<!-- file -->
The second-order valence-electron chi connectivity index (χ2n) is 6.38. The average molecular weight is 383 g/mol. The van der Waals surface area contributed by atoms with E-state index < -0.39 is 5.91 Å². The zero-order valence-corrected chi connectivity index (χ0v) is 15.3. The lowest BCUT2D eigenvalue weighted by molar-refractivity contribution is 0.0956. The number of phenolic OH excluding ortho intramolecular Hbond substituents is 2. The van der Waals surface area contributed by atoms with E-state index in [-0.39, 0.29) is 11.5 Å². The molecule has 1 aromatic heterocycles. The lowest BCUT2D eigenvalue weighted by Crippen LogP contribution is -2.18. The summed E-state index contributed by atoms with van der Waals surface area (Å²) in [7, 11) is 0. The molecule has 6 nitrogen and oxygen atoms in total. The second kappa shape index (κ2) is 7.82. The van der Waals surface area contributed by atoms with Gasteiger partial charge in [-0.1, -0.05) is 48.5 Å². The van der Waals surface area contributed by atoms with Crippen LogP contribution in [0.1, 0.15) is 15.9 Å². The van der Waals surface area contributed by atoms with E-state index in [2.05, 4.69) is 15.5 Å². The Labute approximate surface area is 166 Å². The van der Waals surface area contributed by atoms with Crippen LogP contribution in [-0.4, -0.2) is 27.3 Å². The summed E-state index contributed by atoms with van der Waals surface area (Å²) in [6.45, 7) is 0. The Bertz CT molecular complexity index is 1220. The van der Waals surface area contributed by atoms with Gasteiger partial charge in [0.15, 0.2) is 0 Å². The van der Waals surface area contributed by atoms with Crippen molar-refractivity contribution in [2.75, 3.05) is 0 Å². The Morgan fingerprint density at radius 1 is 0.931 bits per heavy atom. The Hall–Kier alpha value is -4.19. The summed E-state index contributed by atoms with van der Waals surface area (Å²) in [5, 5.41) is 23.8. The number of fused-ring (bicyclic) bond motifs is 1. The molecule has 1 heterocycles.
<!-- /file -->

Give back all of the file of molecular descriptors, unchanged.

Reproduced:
The second-order valence-electron chi connectivity index (χ2n) is 6.38. The average molecular weight is 383 g/mol. The van der Waals surface area contributed by atoms with E-state index < -0.39 is 5.91 Å². The zero-order valence-corrected chi connectivity index (χ0v) is 15.3. The lowest BCUT2D eigenvalue weighted by molar-refractivity contribution is 0.0956. The number of phenolic OH excluding ortho intramolecular Hbond substituents is 2. The van der Waals surface area contributed by atoms with E-state index in [-0.39, 0.29) is 11.5 Å². The molecule has 1 aromatic heterocycles. The lowest BCUT2D eigenvalue weighted by Crippen LogP contribution is -2.18. The summed E-state index contributed by atoms with van der Waals surface area (Å²) in [7, 11) is 0. The molecule has 6 nitrogen and oxygen atoms in total. The second kappa shape index (κ2) is 7.82. The van der Waals surface area contributed by atoms with Gasteiger partial charge in [-0.1, -0.05) is 48.5 Å². The van der Waals surface area contributed by atoms with Crippen LogP contribution in [0.1, 0.15) is 15.9 Å². The van der Waals surface area contributed by atoms with E-state index in [2.05, 4.69) is 15.5 Å². The Labute approximate surface area is 166 Å². The van der Waals surface area contributed by atoms with Crippen LogP contribution in [-0.4, -0.2) is 27.3 Å². The summed E-state index contributed by atoms with van der Waals surface area (Å²) in [6.45, 7) is 0. The Bertz CT molecular complexity index is 1220. The van der Waals surface area contributed by atoms with Gasteiger partial charge in [0.15, 0.2) is 0 Å². The van der Waals surface area contributed by atoms with Crippen molar-refractivity contribution in [2.75, 3.05) is 0 Å². The Morgan fingerprint density at radius 1 is 0.931 bits per heavy atom. The Hall–Kier alpha value is -4.19. The summed E-state index contributed by atoms with van der Waals surface area (Å²) in [5, 5.41) is 23.8. The number of fused-ring (bicyclic) bond motifs is 1. The molecule has 1 heterocycles.